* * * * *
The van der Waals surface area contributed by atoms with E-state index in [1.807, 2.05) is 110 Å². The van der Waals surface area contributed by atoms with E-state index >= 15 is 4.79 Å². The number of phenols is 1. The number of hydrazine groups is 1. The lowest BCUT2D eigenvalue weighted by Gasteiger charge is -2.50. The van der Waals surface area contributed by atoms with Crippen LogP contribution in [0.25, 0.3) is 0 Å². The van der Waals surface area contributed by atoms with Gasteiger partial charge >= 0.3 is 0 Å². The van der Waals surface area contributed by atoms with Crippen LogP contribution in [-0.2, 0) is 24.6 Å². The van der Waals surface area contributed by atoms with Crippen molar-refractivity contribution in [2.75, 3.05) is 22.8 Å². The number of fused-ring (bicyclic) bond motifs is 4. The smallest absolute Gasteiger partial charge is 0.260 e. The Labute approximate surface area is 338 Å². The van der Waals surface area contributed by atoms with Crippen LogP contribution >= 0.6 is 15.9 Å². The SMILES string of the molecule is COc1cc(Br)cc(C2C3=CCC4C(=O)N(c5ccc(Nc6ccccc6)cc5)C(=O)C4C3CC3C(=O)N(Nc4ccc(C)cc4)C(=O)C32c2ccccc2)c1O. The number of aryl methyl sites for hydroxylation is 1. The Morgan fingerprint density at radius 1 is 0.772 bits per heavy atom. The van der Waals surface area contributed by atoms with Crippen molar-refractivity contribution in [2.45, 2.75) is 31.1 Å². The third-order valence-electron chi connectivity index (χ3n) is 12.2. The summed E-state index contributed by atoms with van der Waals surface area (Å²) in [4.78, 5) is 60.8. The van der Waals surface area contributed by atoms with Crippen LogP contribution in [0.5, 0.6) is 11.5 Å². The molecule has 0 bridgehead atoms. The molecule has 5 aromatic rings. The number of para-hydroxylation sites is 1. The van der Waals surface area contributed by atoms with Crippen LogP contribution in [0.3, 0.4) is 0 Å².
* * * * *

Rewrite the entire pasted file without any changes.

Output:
The van der Waals surface area contributed by atoms with E-state index in [1.807, 2.05) is 110 Å². The van der Waals surface area contributed by atoms with E-state index >= 15 is 4.79 Å². The number of phenols is 1. The number of hydrazine groups is 1. The lowest BCUT2D eigenvalue weighted by Gasteiger charge is -2.50. The van der Waals surface area contributed by atoms with Crippen LogP contribution in [0.25, 0.3) is 0 Å². The van der Waals surface area contributed by atoms with Gasteiger partial charge >= 0.3 is 0 Å². The van der Waals surface area contributed by atoms with Crippen LogP contribution in [-0.2, 0) is 24.6 Å². The van der Waals surface area contributed by atoms with Crippen molar-refractivity contribution in [2.75, 3.05) is 22.8 Å². The number of fused-ring (bicyclic) bond motifs is 4. The smallest absolute Gasteiger partial charge is 0.260 e. The Labute approximate surface area is 338 Å². The van der Waals surface area contributed by atoms with Crippen LogP contribution >= 0.6 is 15.9 Å². The SMILES string of the molecule is COc1cc(Br)cc(C2C3=CCC4C(=O)N(c5ccc(Nc6ccccc6)cc5)C(=O)C4C3CC3C(=O)N(Nc4ccc(C)cc4)C(=O)C32c2ccccc2)c1O. The number of aryl methyl sites for hydroxylation is 1. The Morgan fingerprint density at radius 1 is 0.772 bits per heavy atom. The van der Waals surface area contributed by atoms with Crippen molar-refractivity contribution in [2.45, 2.75) is 31.1 Å². The third-order valence-electron chi connectivity index (χ3n) is 12.2. The summed E-state index contributed by atoms with van der Waals surface area (Å²) in [4.78, 5) is 60.8. The van der Waals surface area contributed by atoms with Crippen LogP contribution in [0.5, 0.6) is 11.5 Å². The molecule has 0 bridgehead atoms. The molecule has 5 aromatic rings. The number of para-hydroxylation sites is 1. The van der Waals surface area contributed by atoms with Crippen LogP contribution in [0.3, 0.4) is 0 Å².